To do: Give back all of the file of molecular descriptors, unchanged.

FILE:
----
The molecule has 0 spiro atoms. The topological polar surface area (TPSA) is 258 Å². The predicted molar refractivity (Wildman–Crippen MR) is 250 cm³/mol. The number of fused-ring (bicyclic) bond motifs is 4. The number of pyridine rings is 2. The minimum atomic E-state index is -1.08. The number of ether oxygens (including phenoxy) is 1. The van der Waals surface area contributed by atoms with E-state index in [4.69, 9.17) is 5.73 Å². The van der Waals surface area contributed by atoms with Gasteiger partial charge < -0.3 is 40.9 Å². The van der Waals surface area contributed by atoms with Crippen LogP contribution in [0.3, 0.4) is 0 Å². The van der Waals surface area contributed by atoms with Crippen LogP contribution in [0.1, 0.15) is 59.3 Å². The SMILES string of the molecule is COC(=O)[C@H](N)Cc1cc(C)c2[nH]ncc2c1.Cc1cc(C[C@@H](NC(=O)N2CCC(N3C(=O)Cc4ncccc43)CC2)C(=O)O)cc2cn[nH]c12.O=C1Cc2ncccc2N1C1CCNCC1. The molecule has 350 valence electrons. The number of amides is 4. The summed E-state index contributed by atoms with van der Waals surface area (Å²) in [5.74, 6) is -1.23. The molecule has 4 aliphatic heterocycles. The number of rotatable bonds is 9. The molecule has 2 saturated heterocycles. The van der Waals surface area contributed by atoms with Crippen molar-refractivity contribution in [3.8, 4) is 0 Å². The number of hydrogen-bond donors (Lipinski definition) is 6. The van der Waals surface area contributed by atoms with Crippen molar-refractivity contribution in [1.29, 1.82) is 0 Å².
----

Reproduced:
The molecule has 0 spiro atoms. The topological polar surface area (TPSA) is 258 Å². The predicted molar refractivity (Wildman–Crippen MR) is 250 cm³/mol. The number of fused-ring (bicyclic) bond motifs is 4. The number of pyridine rings is 2. The minimum atomic E-state index is -1.08. The number of ether oxygens (including phenoxy) is 1. The van der Waals surface area contributed by atoms with E-state index in [4.69, 9.17) is 5.73 Å². The van der Waals surface area contributed by atoms with Gasteiger partial charge < -0.3 is 40.9 Å². The van der Waals surface area contributed by atoms with Crippen LogP contribution in [0.3, 0.4) is 0 Å². The van der Waals surface area contributed by atoms with Crippen LogP contribution in [0.1, 0.15) is 59.3 Å². The SMILES string of the molecule is COC(=O)[C@H](N)Cc1cc(C)c2[nH]ncc2c1.Cc1cc(C[C@@H](NC(=O)N2CCC(N3C(=O)Cc4ncccc43)CC2)C(=O)O)cc2cn[nH]c12.O=C1Cc2ncccc2N1C1CCNCC1. The molecule has 350 valence electrons. The number of amides is 4. The summed E-state index contributed by atoms with van der Waals surface area (Å²) in [5.74, 6) is -1.23. The molecule has 4 aliphatic heterocycles. The number of rotatable bonds is 9. The molecule has 2 saturated heterocycles. The van der Waals surface area contributed by atoms with Crippen molar-refractivity contribution in [3.8, 4) is 0 Å². The number of hydrogen-bond donors (Lipinski definition) is 6. The van der Waals surface area contributed by atoms with Crippen molar-refractivity contribution in [1.29, 1.82) is 0 Å².